In IT with the Agile boom, everyone wants to get i... Read More

What Gaps I Filled After CSM Certification For my Scrum Project?

Sales department has always handled winning projects for your Company saying that we follow “Agile Methodology”. The whole organization is full of ‘Follow Agile’ noise. But are we really Agile and do we follow it appropriately?  I started following Scrum methodology (as per my understanding!!) way back in 2004, in one of the Products maintenance projects. I am quite sure, no one was aware what Scrum was all about, apart from following daily standups religiously at that time. But, after I did my CSM training from Knowledgehut, I learned that I am missing a lot of stuff and I am also doing few tasks incorrectly, which might result in a project failure. So, to avoid this catastrophe, I needed to act on it. Below is the list of few activities that I did immediately after my CSM training.     1.Trained my Team, Management, Client & Vendor on Scrum:  Generally, when a new project arrives, management wants us to start with a kick-off meeting and commence coding immediately. As per team, the project is ALWAYS underestimated and we tend to start with activities like planning, coding, module/tasks division etc. as soon as possible.  When we have to follow Agile / Scrum, I realized how important it is to train the team, manage the clients and vendors. A team should be able to understand that they are now self-organizing and self-directing team and no one is going to assign tasks to them. The PM has to take up Servant leader role, rather than assigning work or controlling the team. The organization management MUST be aware that Being Agile does not ONLY mean deliveries in every 2 weeks. The client should be aware of the Product Owner’s responsibility and how important it is to be available for planning, reviewing and retrospective meetings. The vendors should be aware how Sprint and Scrum works, to track delivery from their end.    2. Scheduled Product Backlog Grooming Meeting and followed consistently: Agile expects us to do just enough and JIT documentation, but Product Backlog is a very crucial document for the project and it has to be updated regularly by the Product Owner (PO). PO has to update Product Backlog based on the market requirements or importance of releases. Unlike BRD, this is the ONLY document that is used by the team for forming user stories, estimating, planning sprints & finally coding, testing and then releasing. If PO is not aware of how to go about it, the Scrum master can help. So, make sure that the BASE document is updated regularly.  3. Scrum Master (SM) is a Servant Leader and not a Manager anymore:  Myself being the PM for almost 10 years, it was difficult to get into servant leader role, but we have to wear servant leader’s hat. Rather than controlling or just delegating the work, I realized, now I have to WORK with the team and for the team. SM is helping the team to get out from bottlenecks, SM is keeping the team together, keeping them motivated throughout the project.   4. Regularly update THE BOARD: There is a need to post daily standups, whereas we were too lazy to update the latest information on the whiteboard. The team has to update the board immediately after daily standup and the SM has to facilitate that. Post review or retrospectives, we started creating Burndown charts, latest review comments and some motivational notes. With this, I noticed an unbelievable change in the mindset of the team and management. It kept the environment light, motivated and the team started performing more.   5. Not conducting Retrospectives:  Before CSM training, I was just aware that there is a meeting that has to be done called as Retrospectives. With CSM training, I came to know how this meeting has to be conducted, when and who are the audience and what should be the agenda of the meeting. Now I understand, this meeting is MOST important for the team to improve the process, avoid mistakes that we did in past iterations. With Traditional Project management, we always have “Lessons Learned” during closure of the project. Have you ever read those lessons when starting the new project? Well, I never did. But with the Retrospective meeting, my team and I came into a habit of applying learning lessons immediately.      6. Elaborating as late as possible: Sprint Planning meeting results in Sprint backlog and we elaborate only those items that are there in the current sprint. Other items in Product Backlog are not detailed enough to start with coding. This actually helped us save time and reduce requirement gathering time in initial stages of the project even when requirements are not clear enough. So, as project proceeds, we gather more information and this helps us in elaborating other requirements too.   7. Making Product Owner aware of responsibilities: For me, the toughest job was to make my client aware of the POs responsibilities. We all know how important clients are for the companies. The customer is the KING of the world. Somehow, I convinced management that I need to make PO or BA from client site aware of the responsibilities. Client duty is just not to see how the product looks like and escalate things to management, but the client has to be aware of how you have to state your requirements correct, review the understanding and suggest rather than escalate things out. Clients escape saying they don’t have time for a review/demo, retrospectives etc., it is the duty of the Scrum Master to make them and management aware how important it is to be present for events. Else, in the end, it’s only the team who is blamed when the project is not a success. I hope, these few insights or my lessons learned will help you in some way or the other. Hoping to see the “Agile world” soon where practices are followed religiously.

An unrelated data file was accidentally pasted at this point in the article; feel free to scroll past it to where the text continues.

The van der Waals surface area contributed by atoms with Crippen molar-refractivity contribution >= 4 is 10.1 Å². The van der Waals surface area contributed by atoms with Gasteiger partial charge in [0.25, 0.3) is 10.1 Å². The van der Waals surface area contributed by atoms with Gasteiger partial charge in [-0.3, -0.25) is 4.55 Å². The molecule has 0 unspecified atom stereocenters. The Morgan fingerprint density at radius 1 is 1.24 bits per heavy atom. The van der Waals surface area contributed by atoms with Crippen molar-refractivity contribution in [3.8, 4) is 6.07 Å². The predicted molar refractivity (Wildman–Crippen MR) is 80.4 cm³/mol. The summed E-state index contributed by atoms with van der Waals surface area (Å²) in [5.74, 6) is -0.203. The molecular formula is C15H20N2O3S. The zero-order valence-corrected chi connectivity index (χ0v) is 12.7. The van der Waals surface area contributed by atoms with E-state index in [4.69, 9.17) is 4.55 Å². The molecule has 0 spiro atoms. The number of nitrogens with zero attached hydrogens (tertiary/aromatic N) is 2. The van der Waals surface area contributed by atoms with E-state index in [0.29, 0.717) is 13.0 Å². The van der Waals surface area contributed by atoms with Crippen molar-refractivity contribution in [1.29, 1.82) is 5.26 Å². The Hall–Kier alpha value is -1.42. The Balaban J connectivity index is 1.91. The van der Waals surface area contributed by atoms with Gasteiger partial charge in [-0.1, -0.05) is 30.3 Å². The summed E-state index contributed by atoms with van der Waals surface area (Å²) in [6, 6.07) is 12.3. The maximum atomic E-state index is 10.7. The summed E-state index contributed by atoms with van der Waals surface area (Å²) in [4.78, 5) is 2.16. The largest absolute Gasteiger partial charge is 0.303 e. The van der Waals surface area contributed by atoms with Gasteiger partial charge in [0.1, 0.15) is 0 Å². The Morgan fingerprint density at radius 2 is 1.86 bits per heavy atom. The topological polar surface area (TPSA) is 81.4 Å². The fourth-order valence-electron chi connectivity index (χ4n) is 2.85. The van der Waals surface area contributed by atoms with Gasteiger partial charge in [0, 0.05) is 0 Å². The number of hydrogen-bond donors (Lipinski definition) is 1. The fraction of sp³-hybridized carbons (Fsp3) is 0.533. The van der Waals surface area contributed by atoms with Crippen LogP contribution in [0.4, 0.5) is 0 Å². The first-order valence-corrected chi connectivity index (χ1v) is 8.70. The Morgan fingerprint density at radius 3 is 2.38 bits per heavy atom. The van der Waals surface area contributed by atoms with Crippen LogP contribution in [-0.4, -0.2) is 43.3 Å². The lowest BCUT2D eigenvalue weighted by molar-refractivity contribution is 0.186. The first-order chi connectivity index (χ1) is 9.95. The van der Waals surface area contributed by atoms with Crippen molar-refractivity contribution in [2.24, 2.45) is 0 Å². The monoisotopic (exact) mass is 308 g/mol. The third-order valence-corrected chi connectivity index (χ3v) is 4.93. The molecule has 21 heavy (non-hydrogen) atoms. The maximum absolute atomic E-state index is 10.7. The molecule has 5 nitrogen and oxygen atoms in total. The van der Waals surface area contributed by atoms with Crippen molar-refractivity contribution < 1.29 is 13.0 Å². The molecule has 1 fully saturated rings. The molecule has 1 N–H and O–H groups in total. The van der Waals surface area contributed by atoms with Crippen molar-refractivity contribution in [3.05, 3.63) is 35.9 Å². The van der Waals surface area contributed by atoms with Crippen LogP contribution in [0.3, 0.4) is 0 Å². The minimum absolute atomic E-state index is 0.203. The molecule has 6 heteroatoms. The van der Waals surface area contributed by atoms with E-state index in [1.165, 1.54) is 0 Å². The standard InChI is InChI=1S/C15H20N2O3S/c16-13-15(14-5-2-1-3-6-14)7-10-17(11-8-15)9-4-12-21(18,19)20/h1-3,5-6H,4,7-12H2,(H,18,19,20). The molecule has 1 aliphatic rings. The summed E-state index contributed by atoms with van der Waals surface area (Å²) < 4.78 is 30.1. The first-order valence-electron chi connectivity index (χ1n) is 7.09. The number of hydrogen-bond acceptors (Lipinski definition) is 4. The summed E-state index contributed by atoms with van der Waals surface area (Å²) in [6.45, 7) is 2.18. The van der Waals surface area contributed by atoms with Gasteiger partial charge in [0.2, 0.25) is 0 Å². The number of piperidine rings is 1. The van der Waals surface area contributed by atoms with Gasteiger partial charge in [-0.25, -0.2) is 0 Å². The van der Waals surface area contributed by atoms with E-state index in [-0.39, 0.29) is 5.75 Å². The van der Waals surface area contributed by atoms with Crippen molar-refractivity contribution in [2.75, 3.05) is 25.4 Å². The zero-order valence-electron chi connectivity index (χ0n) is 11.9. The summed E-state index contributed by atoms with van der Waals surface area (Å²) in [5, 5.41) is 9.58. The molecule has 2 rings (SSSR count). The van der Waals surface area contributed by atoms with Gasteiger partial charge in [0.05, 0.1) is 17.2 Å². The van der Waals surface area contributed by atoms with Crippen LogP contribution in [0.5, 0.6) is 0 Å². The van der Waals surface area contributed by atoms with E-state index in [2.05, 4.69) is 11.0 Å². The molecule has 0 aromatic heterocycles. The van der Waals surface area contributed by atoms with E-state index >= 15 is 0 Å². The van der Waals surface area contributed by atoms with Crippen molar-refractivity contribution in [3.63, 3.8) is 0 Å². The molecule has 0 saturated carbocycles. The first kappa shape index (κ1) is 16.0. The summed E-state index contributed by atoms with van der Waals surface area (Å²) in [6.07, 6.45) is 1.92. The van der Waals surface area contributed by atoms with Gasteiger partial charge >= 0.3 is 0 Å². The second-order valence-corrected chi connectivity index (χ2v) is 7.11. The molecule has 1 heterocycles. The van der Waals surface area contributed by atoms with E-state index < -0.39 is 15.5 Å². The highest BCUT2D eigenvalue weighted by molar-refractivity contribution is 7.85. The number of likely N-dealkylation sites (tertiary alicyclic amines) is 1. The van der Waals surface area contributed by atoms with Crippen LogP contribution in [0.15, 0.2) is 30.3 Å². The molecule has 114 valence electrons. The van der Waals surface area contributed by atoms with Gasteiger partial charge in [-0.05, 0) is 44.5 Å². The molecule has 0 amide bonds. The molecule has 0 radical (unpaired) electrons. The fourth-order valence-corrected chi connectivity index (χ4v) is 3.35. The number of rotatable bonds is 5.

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What Gaps I Filled After CSM Certification For my ...

Sales department has always handled winning projec... Read More